There is a high risk of terrorism in Pakistan. In addition to an established pattern of terrorist attacks on military and Government installations, there have been a lot of indiscriminate terrorist attacks on public places and these have resulted in large numbers of casualties. Locations frequented by Western nationals - hotels, restaurants, shopping centres and diplomatic Missions – have been targeted.
The threat of kidnap of foreign nationals across Pakistan remains high. Kidnappers don’t discriminate between nationalities or religions so you should follow these basic precautions:
- Get advice from your local contacts about staying safe
- Avoid travelling at night, particularly inter-city
- Avoid travelling alone
- When driving, ensure all car doors are locked
- Vary your routes and departure times – avoid patterns which could be tracked
- Pay careful attention to local media for reports of kidnapping activities
Crime levels in Pakistan are high, especially in Karachi and much of Baluchistan, rural Sindh and the North West Frontier Province, including the Federally-Administered Tribal Areas and Agencies, have a high incidence of lawlessness. You should be very careful and confident of your personal security arrangements throughout your visit.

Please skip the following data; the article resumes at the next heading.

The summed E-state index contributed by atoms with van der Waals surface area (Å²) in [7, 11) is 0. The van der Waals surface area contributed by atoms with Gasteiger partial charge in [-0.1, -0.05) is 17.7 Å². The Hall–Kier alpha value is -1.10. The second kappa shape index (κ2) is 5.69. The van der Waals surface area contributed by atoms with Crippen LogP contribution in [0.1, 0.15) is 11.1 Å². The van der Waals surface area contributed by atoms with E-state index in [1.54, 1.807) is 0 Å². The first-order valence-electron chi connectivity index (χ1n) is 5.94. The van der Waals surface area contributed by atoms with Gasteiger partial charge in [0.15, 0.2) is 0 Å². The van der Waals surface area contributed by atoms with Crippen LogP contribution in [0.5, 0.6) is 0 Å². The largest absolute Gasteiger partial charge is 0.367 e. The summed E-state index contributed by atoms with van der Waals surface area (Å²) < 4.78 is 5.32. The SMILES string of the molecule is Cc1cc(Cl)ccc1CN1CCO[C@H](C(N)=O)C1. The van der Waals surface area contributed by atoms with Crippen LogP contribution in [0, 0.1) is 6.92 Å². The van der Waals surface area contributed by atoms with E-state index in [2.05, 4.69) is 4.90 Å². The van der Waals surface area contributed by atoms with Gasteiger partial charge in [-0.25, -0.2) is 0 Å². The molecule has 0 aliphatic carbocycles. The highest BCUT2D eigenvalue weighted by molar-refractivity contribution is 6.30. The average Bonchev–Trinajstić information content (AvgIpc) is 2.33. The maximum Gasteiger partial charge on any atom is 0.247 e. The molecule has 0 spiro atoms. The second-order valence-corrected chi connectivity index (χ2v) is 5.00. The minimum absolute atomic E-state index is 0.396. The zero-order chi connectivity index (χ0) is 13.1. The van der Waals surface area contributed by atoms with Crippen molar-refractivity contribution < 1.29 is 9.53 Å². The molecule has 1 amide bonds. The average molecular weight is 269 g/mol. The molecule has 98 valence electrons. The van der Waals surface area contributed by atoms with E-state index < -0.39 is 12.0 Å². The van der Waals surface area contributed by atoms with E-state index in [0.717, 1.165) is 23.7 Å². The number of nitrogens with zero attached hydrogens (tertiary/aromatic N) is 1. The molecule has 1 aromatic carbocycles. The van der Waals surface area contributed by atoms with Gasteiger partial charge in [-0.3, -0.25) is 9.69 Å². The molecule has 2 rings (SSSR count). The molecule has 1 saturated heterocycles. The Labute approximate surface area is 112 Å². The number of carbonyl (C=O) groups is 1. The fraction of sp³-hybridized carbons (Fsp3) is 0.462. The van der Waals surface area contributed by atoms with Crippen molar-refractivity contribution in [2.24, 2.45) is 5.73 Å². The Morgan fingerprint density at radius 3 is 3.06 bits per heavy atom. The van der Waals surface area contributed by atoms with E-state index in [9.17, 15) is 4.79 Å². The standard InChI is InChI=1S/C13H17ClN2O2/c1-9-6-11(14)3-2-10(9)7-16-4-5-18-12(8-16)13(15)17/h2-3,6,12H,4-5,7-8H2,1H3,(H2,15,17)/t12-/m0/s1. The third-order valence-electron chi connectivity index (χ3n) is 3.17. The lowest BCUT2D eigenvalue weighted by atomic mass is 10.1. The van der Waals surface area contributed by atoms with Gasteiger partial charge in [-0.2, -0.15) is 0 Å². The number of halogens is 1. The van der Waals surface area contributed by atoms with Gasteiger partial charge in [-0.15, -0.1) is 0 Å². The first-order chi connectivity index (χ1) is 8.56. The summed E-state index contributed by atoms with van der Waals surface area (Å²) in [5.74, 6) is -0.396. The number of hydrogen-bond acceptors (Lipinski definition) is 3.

Criminal violence, including armed car-jacking, robbery, kidnap and murder, is common in Pakistan, especially in Karachi. Travellers have also been offered drugged food and then robbed. Always be aware of the risks and take personal security precautions.
Reporting a crime
If you’re a victim of a crime while in Pakistan, report it to the local police immediately. You can also contact the Honorary Consul if you need help.
If you are planning to drive in Pakistan, you should be extremely careful. Local driving standards are erratic, especially at night, road conditions are poor and there is a risk of car-jacking. Take particular care on long road journeys and when travelling cross-country.
Local laws and customs
Local laws and customs
Remember, the local laws apply to you as a visitor and it is your responsibility to follow them. Be sensitive to local customs, traditions and practices as your behaviour may be seen as improper, hostile or may even be illegal.
Pakistan is an Islamic state and you should respect local traditions, customs, laws and religions. Dress conservatively; men and women should cover their shoulders and legs when in public. Women should cover their heads when entering mosques or other holy places, and when travelling in more rural areas.